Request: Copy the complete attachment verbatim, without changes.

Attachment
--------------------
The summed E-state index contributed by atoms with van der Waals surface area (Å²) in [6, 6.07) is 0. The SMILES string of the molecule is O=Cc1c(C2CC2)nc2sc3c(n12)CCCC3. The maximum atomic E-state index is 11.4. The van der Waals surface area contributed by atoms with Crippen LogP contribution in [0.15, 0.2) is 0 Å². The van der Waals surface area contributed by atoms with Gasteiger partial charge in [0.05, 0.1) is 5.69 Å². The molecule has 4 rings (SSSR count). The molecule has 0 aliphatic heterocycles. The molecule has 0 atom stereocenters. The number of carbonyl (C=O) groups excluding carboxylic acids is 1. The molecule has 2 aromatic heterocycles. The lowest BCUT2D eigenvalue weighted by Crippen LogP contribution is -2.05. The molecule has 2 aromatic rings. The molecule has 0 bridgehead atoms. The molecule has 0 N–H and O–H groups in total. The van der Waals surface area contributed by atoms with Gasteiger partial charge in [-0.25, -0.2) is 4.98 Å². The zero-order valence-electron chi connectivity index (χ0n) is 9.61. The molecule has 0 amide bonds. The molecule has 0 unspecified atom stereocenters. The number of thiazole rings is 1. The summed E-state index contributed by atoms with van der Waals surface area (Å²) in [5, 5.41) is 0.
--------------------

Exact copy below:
The summed E-state index contributed by atoms with van der Waals surface area (Å²) in [6, 6.07) is 0. The SMILES string of the molecule is O=Cc1c(C2CC2)nc2sc3c(n12)CCCC3. The maximum atomic E-state index is 11.4. The van der Waals surface area contributed by atoms with Crippen LogP contribution in [0.15, 0.2) is 0 Å². The van der Waals surface area contributed by atoms with Gasteiger partial charge in [0.05, 0.1) is 5.69 Å². The molecule has 4 rings (SSSR count). The molecule has 0 aliphatic heterocycles. The molecule has 0 atom stereocenters. The number of carbonyl (C=O) groups excluding carboxylic acids is 1. The molecule has 2 aromatic heterocycles. The lowest BCUT2D eigenvalue weighted by Crippen LogP contribution is -2.05. The molecule has 2 aromatic rings. The molecule has 0 bridgehead atoms. The molecule has 0 N–H and O–H groups in total. The van der Waals surface area contributed by atoms with Gasteiger partial charge in [-0.25, -0.2) is 4.98 Å². The zero-order valence-electron chi connectivity index (χ0n) is 9.61. The molecule has 0 amide bonds. The molecule has 0 unspecified atom stereocenters. The number of thiazole rings is 1. The summed E-state index contributed by atoms with van der Waals surface area (Å²) in [5, 5.41) is 0.